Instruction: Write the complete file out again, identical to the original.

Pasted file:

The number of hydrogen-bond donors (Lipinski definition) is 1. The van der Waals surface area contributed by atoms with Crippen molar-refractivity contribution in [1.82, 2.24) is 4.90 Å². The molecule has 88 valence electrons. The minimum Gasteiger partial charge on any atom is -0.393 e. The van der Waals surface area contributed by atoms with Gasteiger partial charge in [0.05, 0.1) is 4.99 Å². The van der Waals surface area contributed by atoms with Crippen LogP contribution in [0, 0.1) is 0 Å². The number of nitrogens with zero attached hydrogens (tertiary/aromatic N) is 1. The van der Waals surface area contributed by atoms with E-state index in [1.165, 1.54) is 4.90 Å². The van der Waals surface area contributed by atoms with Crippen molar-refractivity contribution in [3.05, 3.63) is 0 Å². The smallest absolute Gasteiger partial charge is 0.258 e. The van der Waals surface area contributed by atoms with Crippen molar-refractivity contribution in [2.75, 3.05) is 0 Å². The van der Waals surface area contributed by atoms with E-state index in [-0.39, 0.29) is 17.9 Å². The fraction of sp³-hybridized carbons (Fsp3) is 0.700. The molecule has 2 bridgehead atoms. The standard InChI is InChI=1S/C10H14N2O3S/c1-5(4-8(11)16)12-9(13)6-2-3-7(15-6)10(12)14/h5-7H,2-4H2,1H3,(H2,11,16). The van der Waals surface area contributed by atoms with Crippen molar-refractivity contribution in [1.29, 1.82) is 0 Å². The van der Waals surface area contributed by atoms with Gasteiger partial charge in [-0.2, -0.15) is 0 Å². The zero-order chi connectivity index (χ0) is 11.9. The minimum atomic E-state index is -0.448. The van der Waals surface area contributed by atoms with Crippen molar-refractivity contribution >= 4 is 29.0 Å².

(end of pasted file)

The number of hydrogen-bond donors (Lipinski definition) is 1. The van der Waals surface area contributed by atoms with Crippen molar-refractivity contribution in [1.82, 2.24) is 4.90 Å². The molecule has 88 valence electrons. The minimum Gasteiger partial charge on any atom is -0.393 e. The van der Waals surface area contributed by atoms with Gasteiger partial charge in [0.05, 0.1) is 4.99 Å². The van der Waals surface area contributed by atoms with Crippen LogP contribution in [0, 0.1) is 0 Å². The number of nitrogens with zero attached hydrogens (tertiary/aromatic N) is 1. The van der Waals surface area contributed by atoms with E-state index in [1.165, 1.54) is 4.90 Å². The van der Waals surface area contributed by atoms with Crippen molar-refractivity contribution in [3.05, 3.63) is 0 Å². The smallest absolute Gasteiger partial charge is 0.258 e. The van der Waals surface area contributed by atoms with Crippen molar-refractivity contribution in [2.75, 3.05) is 0 Å². The van der Waals surface area contributed by atoms with E-state index in [-0.39, 0.29) is 17.9 Å². The fraction of sp³-hybridized carbons (Fsp3) is 0.700. The molecule has 2 bridgehead atoms. The standard InChI is InChI=1S/C10H14N2O3S/c1-5(4-8(11)16)12-9(13)6-2-3-7(15-6)10(12)14/h5-7H,2-4H2,1H3,(H2,11,16). The van der Waals surface area contributed by atoms with Crippen molar-refractivity contribution in [1.29, 1.82) is 0 Å². The van der Waals surface area contributed by atoms with Gasteiger partial charge in [-0.2, -0.15) is 0 Å². The zero-order chi connectivity index (χ0) is 11.9. The minimum atomic E-state index is -0.448. The van der Waals surface area contributed by atoms with Crippen molar-refractivity contribution >= 4 is 29.0 Å².